Deriving my own meaning in life

The past two days, I’ve been thinking very much about what is important to me in life. What is it I want my Little Foot to learn to value and treasure over other things in life.

Maybe because the story of that KiasuParents Founder (her side of the story vs the TODAY article) set me thinking…

Maybe because we have been hearing not so good news about the health of those around us….

Maybe because I have been reading/hearing discussions about the pursuit of a “better life”…

Maybe just maybe, it’s the flu that is making me just a little fuzzy-headed.

 

The Typical Route of an 80s Singaporean Kid

I spent my early years in a clueless paper chase. My parents set goals which consisted of “Don’t fail and I don’t want to be called to see the teacher/principal”. Basically, the line used to scare us was “If you don’t study hard and go to University, you will end up as a road sweeper”.

Hahahhaa… looking back, it’s hilarious. I mean, if I did sign up for roadsweeping now, no one would employ me you know? That job has mostly gone to strong and able-bodied foreign workers who operate machines to do the sweeping.

And so we didn’t dream, because we didn’t know how to. We just tried to avoid the scary black hole of “failing”, as prescribed by our parents.

 

Finding meaning

I then spent my 20s thinking about what I wanted to do with my life, and always drew a blank.

It is in my 30s that I kind of found my footing. I wanted to find meaning in my work. It is not about having the capability to be a mover and shaker, but in my own way, what I do must contribute to the betterment of others.

At the very least, don’t cheat, lie or do something that will make me ashamed to face my Lord when the time comes. Which explains why I couldn’t reconcile with my short stint in the advertising agency and swore never to go there again.

The idealist in me.

And so, I don’t really think I’m going to get rich with this philosophy. Does it matter?

It does on some days. When I see swanky cars on the roads and wonder how it would be like to drive that (hey, our current ride is really good, but it’s Papa Long who is paying for it and we will never afford the GTR ), or see so many nice bags and shoes and want them all. in those instances, I do wonder,could I have been in a “better” situation?

Maybe yes, but maybe I would also feel empty inside every night, even if I could say, a job is a means to an end. Because, even the means to that end matters to me.

 

Going in Circles

I keep going in circles asking myself, what is it I treasure most?

Strip it all away, get to the very core.

My health.

I feel it so acutely, because my health fails me consistently. I need to fix it for My Family.

I want to be here to root for my child as she finds her footing in life.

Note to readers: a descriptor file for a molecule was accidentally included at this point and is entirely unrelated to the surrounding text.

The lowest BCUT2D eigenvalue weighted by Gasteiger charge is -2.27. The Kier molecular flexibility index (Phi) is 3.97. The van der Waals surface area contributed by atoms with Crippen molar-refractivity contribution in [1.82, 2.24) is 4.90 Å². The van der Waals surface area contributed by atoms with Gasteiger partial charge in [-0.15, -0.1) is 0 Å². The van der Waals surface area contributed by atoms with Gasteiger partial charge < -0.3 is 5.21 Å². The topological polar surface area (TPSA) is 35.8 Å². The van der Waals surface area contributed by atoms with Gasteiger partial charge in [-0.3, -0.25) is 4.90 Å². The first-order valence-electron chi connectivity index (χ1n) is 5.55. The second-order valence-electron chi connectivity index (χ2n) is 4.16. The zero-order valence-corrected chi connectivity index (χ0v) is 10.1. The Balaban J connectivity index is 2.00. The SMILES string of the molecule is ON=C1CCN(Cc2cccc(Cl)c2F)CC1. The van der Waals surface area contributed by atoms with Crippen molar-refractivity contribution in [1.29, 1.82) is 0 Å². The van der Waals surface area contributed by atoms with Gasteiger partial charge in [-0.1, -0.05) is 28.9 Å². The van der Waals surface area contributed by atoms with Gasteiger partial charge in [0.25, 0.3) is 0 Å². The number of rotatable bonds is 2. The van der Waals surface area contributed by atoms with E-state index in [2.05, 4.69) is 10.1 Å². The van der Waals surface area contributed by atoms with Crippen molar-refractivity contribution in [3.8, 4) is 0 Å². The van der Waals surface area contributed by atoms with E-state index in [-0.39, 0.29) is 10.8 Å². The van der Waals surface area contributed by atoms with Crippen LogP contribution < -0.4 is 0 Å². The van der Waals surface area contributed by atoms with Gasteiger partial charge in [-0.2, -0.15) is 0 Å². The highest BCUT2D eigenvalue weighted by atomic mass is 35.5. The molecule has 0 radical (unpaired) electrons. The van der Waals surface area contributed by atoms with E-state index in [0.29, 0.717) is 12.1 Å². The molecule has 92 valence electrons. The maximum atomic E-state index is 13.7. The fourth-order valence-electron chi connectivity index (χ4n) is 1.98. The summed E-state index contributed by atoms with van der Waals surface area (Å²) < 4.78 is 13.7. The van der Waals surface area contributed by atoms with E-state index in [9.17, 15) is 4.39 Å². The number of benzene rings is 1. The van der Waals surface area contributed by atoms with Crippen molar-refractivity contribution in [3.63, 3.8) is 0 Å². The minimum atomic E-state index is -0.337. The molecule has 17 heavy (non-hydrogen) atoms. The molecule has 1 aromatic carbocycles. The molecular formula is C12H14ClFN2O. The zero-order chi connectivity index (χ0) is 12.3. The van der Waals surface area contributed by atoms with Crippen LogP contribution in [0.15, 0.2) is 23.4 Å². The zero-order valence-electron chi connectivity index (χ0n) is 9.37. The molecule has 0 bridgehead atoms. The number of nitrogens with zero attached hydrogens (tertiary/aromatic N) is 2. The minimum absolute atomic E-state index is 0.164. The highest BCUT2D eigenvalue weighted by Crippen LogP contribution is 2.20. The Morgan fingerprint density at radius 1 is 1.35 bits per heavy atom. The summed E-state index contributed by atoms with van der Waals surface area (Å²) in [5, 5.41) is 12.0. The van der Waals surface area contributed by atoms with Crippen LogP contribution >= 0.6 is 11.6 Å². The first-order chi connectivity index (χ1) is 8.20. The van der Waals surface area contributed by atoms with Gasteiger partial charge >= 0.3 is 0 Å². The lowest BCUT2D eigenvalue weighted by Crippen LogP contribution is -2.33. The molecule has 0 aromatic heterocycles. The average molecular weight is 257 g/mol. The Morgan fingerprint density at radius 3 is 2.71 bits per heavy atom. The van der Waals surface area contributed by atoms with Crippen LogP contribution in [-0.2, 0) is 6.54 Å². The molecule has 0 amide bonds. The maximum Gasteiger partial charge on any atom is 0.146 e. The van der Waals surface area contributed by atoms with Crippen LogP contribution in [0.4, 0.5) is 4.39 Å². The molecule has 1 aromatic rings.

I want to be here to watch my parents as they too grow older, and hold them when they fall, just as they have done for me when I was small.

I want to be here to hold wrinkly hands with my husband as we walk into the sunset.

And in the end, I want to close my eyes and say “I have done it my way”.

 

 

The World is Your Oyster

I hate this term. I hated it the day  it appeared in the GP paper as an exam question and I haven’t heard it before. Obviously, I chose another question to tackle.
The world isn’t my oyster, it is everyone’s oyster, but to think the world owes me anything would be completely crazy. I’m just one of the many bodies (nobodies) walking this earth. And I want my child to understand that, and not misread this term. The world is filled with opportunities for everyone. No one is more entitled than the other.

It is up to ourselves to find meaning and what works for us. Even if you eventually derive that meaning from road-sweeping, there is nothing intrinsically wrong, because that is your meaning and it is an honest day’s work.

I want my child to face failures, to find her own self-worth, to derive what makes her happy (or at least not sad and empty inside), and to find her own psychological strength to bounce back from failures and disappointments. Because the world isn’t just your oyster.

I want to teach my child that it is okay to fall down and cry out loud, because hard work is required to fight for what we believe in, but if we give up, then we will never see fruition, so cry and then carry on the fight.

I want my child to know that it is okay to yearn for what others have that we don’t, but to walk away and say it is okay, because we already have more than others. And with that knowledge, know that even with what little we have, we can make someone else’s day, make things better for someone else.

And eventually, I want my child to understand, come what may, at the end of it all, what matters the most is usually nothing physical.

(The thrill of chasing the physical makes me happy for a moment. And then? It give me nothing more, except a full wardrobe and an empty heart. I have yet to reconcile with this fully because I still shop and buy a lot, but then we all have our Achilles’ heel).

 

I realise over the years that it takes time, and requires going round and round in circles, sometimes repeatedly, to realise what is truly important in our lives.

I think we need to give our children that space and time to go round and round in circles too, because, the process is important… when the time comes, may I not be the one who tries to stop Little Foot from going through the process, but to let her find herself while giving her all the support she needs to get there.

 

P.S. Maybe listening to Descendants of the Sun’s OST is making me feel acutely emotional too

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